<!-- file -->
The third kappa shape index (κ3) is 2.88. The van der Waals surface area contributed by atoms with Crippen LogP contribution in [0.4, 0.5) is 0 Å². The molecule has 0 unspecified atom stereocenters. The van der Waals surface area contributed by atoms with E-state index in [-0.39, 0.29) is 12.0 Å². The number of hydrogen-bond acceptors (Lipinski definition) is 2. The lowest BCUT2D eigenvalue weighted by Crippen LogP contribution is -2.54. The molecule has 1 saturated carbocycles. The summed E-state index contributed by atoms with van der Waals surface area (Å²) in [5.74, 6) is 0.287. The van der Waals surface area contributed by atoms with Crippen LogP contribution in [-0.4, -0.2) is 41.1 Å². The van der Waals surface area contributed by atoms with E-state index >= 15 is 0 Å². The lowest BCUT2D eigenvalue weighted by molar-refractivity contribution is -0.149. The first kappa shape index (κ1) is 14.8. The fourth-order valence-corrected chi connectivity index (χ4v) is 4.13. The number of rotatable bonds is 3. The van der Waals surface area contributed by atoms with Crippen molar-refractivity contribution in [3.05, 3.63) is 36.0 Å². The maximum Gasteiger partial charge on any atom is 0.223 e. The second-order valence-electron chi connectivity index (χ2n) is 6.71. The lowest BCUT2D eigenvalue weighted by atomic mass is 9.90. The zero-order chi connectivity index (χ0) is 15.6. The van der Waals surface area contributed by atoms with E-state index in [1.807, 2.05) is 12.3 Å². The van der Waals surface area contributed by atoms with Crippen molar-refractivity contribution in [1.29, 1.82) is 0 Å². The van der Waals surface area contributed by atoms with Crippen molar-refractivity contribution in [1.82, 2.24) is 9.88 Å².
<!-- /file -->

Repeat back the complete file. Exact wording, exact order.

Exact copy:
The third kappa shape index (κ3) is 2.88. The van der Waals surface area contributed by atoms with Crippen LogP contribution in [0.4, 0.5) is 0 Å². The molecule has 0 unspecified atom stereocenters. The van der Waals surface area contributed by atoms with E-state index in [-0.39, 0.29) is 12.0 Å². The number of hydrogen-bond acceptors (Lipinski definition) is 2. The lowest BCUT2D eigenvalue weighted by Crippen LogP contribution is -2.54. The molecule has 1 saturated carbocycles. The summed E-state index contributed by atoms with van der Waals surface area (Å²) in [5.74, 6) is 0.287. The van der Waals surface area contributed by atoms with Crippen LogP contribution in [-0.4, -0.2) is 41.1 Å². The van der Waals surface area contributed by atoms with E-state index >= 15 is 0 Å². The lowest BCUT2D eigenvalue weighted by molar-refractivity contribution is -0.149. The first kappa shape index (κ1) is 14.8. The fourth-order valence-corrected chi connectivity index (χ4v) is 4.13. The number of rotatable bonds is 3. The van der Waals surface area contributed by atoms with Crippen molar-refractivity contribution in [3.05, 3.63) is 36.0 Å². The maximum Gasteiger partial charge on any atom is 0.223 e. The second-order valence-electron chi connectivity index (χ2n) is 6.71. The lowest BCUT2D eigenvalue weighted by atomic mass is 9.90. The zero-order chi connectivity index (χ0) is 15.6. The van der Waals surface area contributed by atoms with E-state index in [1.807, 2.05) is 12.3 Å². The van der Waals surface area contributed by atoms with Crippen molar-refractivity contribution in [1.29, 1.82) is 0 Å². The van der Waals surface area contributed by atoms with Crippen molar-refractivity contribution in [1.82, 2.24) is 9.88 Å².